Take a look!

Columbus Poverty vs. Ohio

The following numbers are based off the American Community Survey. They are estimates, not physical counts like the population census, so there is a definite fudge factor involved with them as to their overall accuracy. 2011 is the latest year available for the ACS estimates.

2011 % of City Population Living in Poverty, Lowest to Highest
1. Columbus: 23.2%
2. Akron: 28.9%
3. Cincinnati: 29.5%
4. Toledo: 30.1%
5. Youngstown: 33.2%
6. Cleveland: 34.3%
7. Dayton: 35.7%

Change from 2010-2011
Cincinnati: -3.6%
Akron: -1.7%
Cleveland: +0.9%
Columbus: +2.7%
Dayton: +3.5%
Youngstown: +4.4%
Toledo: +16.7%
Change from 2007-2011
Youngstown: +1.8%
Columbus: +10.5%
Cleveland: +16.3%
Dayton: +18.2%
Akron: +22.5%
Cincinnati: +25.5%
Toledo: +33.2%

Change from 2000-2011
1. Cleveland: +30.4%
2. Youngstown: +33.9%
3. Cincinnati: +34.7%
4. Dayton: +55.2%
5. Columbus: +56.8%
6. Akron: +65.1%
7. Toledo: +68.2%

2011 % of Metro Population Living in Poverty, Lowest to Highest
1. Cincinnati: 14.3%
2. Columbus: 15.4%
3. Cleveland: 16.0%
4. Youngstown: 16.1%
5. Akron: 16.6%
6. Dayton: 17.6%
7. Toledo: 20.2%

Change from 2010-2011
1. Youngstown: -5.8%
2. Columbus: -1.9%
3. Cincinnati: +2.1%
4. Cleveland: +6.0%
5. Akron: +7.1%
6. Dayton: +8.0%
7. Toledo: +16.1%

Change from 2007-2011
1. Youngstown: +8.8%
2. Columbus: +14.9%
3. Akron: +23.9%
4. Cleveland: +26.0%
5. Cincinnati: +28.8%
6. Toledo: +36.5%
7. Dayton: +37.5%

Change from 2000-2011
1. Youngstown: +40.0%
2. Cleveland: +48.1%
3. Cincinnati: +50.5%
4. Columbus: +55.5%
5. Toledo: +66.9%
6. Akron: +69.4%
7. Dayton: +76.0%

Surface Parking and Downtown Columbus


In 1985, there were more than 60,000 surface parking spaces in the Downtown area. The mid-1980s to early 1990s represented the peak of the surface parking space for the city. The following series of maps shows some of the worst parts of Downtown both in 1994 and again in the 2010-2011 period, highlighting surface parking and how it’s changed the last 16-17 years.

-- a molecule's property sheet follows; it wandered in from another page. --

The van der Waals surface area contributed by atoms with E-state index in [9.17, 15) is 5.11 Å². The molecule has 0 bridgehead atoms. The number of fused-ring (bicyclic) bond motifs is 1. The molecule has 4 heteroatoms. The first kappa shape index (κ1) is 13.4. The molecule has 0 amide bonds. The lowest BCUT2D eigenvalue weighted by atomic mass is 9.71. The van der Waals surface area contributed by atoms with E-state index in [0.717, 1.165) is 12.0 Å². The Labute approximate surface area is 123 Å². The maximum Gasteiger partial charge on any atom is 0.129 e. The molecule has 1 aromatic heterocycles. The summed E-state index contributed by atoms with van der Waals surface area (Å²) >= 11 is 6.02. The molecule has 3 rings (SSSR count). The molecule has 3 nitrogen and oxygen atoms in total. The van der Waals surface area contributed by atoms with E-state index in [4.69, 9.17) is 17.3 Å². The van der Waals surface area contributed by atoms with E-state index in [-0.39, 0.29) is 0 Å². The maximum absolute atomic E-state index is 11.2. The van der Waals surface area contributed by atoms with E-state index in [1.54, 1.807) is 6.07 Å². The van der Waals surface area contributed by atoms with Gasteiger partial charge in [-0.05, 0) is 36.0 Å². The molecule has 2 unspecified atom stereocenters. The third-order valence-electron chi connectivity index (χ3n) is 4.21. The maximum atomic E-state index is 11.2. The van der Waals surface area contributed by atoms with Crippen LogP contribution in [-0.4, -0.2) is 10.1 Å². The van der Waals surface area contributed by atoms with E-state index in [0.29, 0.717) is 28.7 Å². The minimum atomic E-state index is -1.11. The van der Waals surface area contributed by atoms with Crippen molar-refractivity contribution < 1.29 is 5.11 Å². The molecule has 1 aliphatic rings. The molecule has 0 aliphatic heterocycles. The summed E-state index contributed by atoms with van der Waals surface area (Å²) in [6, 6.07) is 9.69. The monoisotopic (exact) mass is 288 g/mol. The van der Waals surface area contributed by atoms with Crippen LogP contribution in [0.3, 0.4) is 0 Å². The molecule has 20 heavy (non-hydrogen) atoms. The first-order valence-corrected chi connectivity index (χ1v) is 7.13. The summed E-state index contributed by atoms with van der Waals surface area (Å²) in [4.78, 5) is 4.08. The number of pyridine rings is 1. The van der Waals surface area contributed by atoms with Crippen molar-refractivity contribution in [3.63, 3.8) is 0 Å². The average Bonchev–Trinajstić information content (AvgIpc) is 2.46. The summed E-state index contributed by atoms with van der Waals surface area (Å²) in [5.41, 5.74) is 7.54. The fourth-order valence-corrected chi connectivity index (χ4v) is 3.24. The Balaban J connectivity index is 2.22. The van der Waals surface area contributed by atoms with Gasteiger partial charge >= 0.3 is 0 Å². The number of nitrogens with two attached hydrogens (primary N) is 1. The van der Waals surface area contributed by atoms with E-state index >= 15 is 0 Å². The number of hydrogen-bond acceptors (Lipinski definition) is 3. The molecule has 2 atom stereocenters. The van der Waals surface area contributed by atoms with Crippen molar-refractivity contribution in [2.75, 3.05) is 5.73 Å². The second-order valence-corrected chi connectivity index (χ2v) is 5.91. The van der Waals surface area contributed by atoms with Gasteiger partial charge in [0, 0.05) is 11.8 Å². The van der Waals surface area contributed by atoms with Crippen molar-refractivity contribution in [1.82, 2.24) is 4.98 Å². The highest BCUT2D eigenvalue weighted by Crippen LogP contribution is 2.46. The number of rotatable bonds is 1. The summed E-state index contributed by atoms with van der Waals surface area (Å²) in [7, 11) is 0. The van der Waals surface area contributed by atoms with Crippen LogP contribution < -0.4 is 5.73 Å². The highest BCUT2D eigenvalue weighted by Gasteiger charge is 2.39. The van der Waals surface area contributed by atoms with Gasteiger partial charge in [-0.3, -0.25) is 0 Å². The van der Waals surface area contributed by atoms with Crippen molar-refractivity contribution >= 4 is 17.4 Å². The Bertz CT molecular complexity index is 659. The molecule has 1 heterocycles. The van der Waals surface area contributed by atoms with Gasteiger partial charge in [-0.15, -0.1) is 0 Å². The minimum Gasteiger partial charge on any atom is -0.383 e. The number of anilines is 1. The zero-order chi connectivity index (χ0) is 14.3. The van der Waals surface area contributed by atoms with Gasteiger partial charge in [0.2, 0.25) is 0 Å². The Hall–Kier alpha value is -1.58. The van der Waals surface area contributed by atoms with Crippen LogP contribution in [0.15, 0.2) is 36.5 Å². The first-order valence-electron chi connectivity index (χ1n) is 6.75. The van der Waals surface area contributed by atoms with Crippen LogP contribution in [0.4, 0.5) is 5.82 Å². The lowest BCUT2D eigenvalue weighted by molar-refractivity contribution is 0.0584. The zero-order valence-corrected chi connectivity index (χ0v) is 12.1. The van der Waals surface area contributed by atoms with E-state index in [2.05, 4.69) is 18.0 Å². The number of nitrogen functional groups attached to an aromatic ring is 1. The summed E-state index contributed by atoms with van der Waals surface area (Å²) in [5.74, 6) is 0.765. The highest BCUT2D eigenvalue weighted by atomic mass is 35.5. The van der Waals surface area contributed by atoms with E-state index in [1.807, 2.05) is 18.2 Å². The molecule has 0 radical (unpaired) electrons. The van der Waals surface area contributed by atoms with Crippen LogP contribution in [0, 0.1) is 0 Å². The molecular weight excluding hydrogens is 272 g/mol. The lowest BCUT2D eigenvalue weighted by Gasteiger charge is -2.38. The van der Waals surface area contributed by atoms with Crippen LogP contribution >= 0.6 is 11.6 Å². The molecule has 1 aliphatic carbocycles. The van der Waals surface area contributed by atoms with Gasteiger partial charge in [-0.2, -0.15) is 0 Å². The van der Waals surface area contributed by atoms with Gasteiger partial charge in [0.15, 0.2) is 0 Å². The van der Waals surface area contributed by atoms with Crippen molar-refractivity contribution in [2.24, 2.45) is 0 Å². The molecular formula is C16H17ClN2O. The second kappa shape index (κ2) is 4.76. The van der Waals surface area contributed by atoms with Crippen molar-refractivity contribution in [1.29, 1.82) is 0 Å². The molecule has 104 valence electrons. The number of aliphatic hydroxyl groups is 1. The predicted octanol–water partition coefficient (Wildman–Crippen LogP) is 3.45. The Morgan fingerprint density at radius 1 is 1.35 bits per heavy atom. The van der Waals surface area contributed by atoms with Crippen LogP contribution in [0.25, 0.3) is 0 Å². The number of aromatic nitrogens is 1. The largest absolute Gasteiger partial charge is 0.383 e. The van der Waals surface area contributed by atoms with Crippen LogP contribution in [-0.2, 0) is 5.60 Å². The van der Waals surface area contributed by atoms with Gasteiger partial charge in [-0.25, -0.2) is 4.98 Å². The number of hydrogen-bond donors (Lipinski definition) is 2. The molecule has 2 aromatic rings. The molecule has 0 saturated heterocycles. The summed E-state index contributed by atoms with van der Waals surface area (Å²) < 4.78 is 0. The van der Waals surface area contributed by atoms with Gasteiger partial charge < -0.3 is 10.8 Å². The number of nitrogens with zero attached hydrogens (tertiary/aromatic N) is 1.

Red: Existing surface lots with no known plans for development.
Blue: Surface lots that have either been replaced since the time the image was taken or are currently being replaced with development.
Yellow: Current surface lots on which future development is in planning.
Green: Non-parking areas under consideration for future development.

First up, we have the Arena District.

As one can see, 1994’s future Arena District was a sea of surface parking, particularly in southern sections.

The 2010 image shows that quite a few of the lots have disappeared, a few have moved and some remain where they were. Most of the largest lots have been replaced with development or are in the process of being replaced.

Next up is the far northern sections of Downtown, east of the Convention Center.

In my opinion, this area is probably Downtown’s most desolate section, both in 1994 and 2010. Large swaths of the area are either surface parking or vacant lots. Aside from a decent housing project for homeless just south of 670 and some expansions of the Columbus State campus, this area has seen almost no changes since 1994.

Northeast Downtown

North-Central Downtown

And finally, Southwestern Downtown

So what does this prove? Well, obviously that many parts of Downtown have more parking lots than buildings. The majority of these lots were once densely developed as late as the 1950s, so the maps show just how much was lost over the years. The number of open lots has decreased slightly since the 1990s as development increases, but there is still a LONG way to go.